Paul Wellman (file)

Running any event that’s treated seriously by experts yet caters to the host community can be a tricky affair. But the challenge is even more dramatic when it comes to film, where the egos and big money of the industry side must be strategically lured and carefully pampered while simultaneously keeping doors open just enough so that the everyday movie lover can still sneak a peek.

Such is the balance beam that Roger Durling started walking 12 years ago, when he was lifted from the volunteer ranks to be named executive director of the Santa Barbara International Film Festival (SBIFF). Though this year marks the 30th annual incarnation of SBIFF — which Phyllis de Picciotto founded in 1986 — the fest came into its own under Durling’s guidance. As the now 12-day fest became a popular stop for actors and directors on the Oscar campaign trail, Durling also grew the quantity and caliber of films and drew bigger and bigger crowds from further and further away. (This year, for instance, 50 percent of the pass sales are by people from outside the county.)

But his focus on Santa Barbara remains sharp. Efforts to include regional filmmakers in the fest have cultivated a stronger cinematic culture here, and in a fairly unprecedented manner, the fest steadily grows opportunities for all ages to see free films each year (here), including this year’s inaugural chance to see one free screening per day at the Lobero Theatre. Another first this year is the scholarship program that is bringing 10 students from around the country to take part in a Santa Barbara City College–powered film studies program, now in its fourth year, that teaches film analysis through attending festival screenings and panels.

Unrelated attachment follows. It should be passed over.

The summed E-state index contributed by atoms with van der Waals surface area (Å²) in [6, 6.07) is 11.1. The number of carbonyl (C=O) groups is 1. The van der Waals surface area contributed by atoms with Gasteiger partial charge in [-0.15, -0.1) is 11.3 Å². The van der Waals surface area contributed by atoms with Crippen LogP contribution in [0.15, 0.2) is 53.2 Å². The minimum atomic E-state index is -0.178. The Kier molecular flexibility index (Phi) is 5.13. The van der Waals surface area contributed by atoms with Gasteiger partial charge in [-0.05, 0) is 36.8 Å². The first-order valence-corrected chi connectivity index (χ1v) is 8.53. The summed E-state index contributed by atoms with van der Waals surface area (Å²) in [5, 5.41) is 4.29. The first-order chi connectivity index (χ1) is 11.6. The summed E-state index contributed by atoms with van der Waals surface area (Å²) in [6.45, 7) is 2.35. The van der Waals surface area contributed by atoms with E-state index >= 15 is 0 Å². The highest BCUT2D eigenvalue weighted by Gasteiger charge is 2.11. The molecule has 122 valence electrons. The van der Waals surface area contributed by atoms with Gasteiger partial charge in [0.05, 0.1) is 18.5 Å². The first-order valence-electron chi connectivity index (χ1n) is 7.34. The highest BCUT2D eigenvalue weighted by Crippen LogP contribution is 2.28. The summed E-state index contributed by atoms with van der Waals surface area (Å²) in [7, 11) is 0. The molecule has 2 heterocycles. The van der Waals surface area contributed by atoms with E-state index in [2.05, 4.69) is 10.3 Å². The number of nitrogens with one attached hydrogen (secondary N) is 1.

“I’ve always envisioned the film festival as an educational tool not just to young minds but to adults to introduce them to foreign films and social-justice issues and even surf films,” said Durling, who believes that he’s merely “supersized” de Picciotto’s original vision for the fest. “I set really ambitious long-term goals, and we are still going in that direction, but I do feel that this is the festival that we’ve envisioned for the past 12 years. It’s like a quilt of what Santa Barbara is, and I think that’s why we are finding more and more repeat festivalgoers from out of town. The fest is basically mirroring what is unique about Santa Barbara.”


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